Noodles from Scratch
On the left side, Union's housemade noodles and a bowl of the spicy pigtail ramen. On the right side, Dragon Ranch's just-cut noodles and a complete bowl of tonkotsu ramen.
Mixing the dough
Union's Chef Chao (left) uses bread, gluten, and a small amount of cake flour to make his ramen.
Tools and ingredients
Chao sifts the flours together, careful to break up any clumps. To that he mixes in potassium carbonate that has been diluted in water. According to Chao, this product helps to bind the wheat gluten together and make a stronger, more resilient noodle. At the lower left, Chao's Italian chitarra (guitar) pasta cutter.
Mixing and Kneading
After the dough comes together in the countertop mixer, it is kneaded for about three minutes. (Lower right) After resting and drying, the fresh dough at right will look like the ready-to-cut dough at left.
Chao demonstrates the elasticity of his finished dough, which is firm and dry to the touch.
From a large ball of prepared dough, 2.5-ounce individual portions are cut and weighed.
Chao will pass the dough through his pasta machine several times, and with each pass he applies slight resistance to help stretch the dough longer and thinner.
The portion of dough soon becomes a long ribbon, roughly three feet in length.
After being unhappy with the performance of other devices, Chao settled on using a simple wood and string pasta guitar to cut his noodles. He presses the dough over the taut strings with a rolling pin to cut the noodles.
Long in Tooth
One portion of freshly cut Union ramen noodles. A fresh pot of boiling water is used to cook each batch of noodles so that the excess flour that keeps the noodles from sticking together doesn't end up in the broth or gumming up subsequent portions.
Building the Bowl
(Left) The cooked ramen noodles are placed on a bed of cabbage; mushrooms are sautéed for the mushroom ramen. (Right) Broths are simmered before they get poured into bowls; additional garnishes are carefully added atop the noodles.
Mushrooms, noodles, pickled veggies, tofu, and seaweed are among the components of the pre-brothed bowl of Union's mushroom ramen.
The hot broth is added after simmering on the stovetop.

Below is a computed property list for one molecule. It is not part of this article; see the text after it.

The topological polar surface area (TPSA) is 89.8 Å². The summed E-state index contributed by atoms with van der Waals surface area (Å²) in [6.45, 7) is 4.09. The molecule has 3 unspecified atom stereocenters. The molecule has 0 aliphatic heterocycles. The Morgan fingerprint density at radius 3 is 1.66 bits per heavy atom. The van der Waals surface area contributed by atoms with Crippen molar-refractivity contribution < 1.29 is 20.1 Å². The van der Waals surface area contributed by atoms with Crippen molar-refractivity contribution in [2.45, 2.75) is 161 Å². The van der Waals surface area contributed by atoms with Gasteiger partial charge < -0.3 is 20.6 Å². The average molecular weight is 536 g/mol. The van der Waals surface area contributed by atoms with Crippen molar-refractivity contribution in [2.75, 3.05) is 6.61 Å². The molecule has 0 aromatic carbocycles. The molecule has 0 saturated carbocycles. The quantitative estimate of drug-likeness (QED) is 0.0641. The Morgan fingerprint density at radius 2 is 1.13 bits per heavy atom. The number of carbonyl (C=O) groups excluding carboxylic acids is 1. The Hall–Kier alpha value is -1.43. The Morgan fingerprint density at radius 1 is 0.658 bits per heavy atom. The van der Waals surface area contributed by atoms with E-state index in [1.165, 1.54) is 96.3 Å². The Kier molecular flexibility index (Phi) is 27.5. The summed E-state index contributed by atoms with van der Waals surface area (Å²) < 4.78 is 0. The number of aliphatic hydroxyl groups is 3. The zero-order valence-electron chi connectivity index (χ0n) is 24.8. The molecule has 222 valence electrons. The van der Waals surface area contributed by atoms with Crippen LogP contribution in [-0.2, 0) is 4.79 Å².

Spicy Pigtail Ramen
A fully dressed bowl on Union's spicy pigtail ramen includes a poached egg and a crown of crispy fried onions.
Like the spicy pigtail ramen, Union's mushroom ramen is bathed in a shoyu (soy) broth base—minus the gelatinous pig tail jelly that is used to liven (read: fatten) up the broth for the pigtail ramen.
Enter the Dragon
Over at Dragon Ranch, Sous Chef Shaun Connolly makes his ramen noodles using all-purpose flour, hot and cold water, and a dilution containing baked baking soda. The baking soda undergoes a chemical change while cooking that yields alkaline salt, an important ramen ingredient that, among other things, can help the dough from oxidizing over time. Here he's shown whisking the alkaline salt with water, mixing the dough in a commercial mixer, and kneading the resulting dough ball. After 20 minutes of chilling, five minutes more of mixing, and an hour more of chilling, the dough is ready to be rolled out.
Connolly then runs the dough through his pasta maker, folding the dough over itself several times to help achieve a dense and "leathery" texture. He is adamant about keeping the work surface clean and excess flour off the dough at this point, so that it won't end up marring the consistency of the ramen broth later on.
Connolly lays the ribbon of dough out on a drying rack. Ribbons are left to dry overnight for use the next day.
Make the Cut
Connolly opts for the spaghetti cutter attachment on his pasta machine to cut the ramen noodles, which will be then parsed out into 3-ounce portions for service. The resulting noodle is thin and cylindrical.
The Tonkotsu Base
A hefty portion of pork is added to the noodles and tonkotsu broth as Connolly begins to build Dragon Ranch's ramen bowl. The broth itself is made from housemade pork and chicken broths, charred ginger and onion, and a host of other flavorful ingredients.
A duck-fat-poached duck egg is one of the major garnishes of Dragon Ranch's tonkotsu ramen. It's partially poached ahead of time, then quickly finished in boiling water while the noodles cook (only about 30 seconds).
The Finished Bowl
Pungent baby greens, bamboo shoots, and julienned watermelon radish round out the components of the tonkotsu ramen.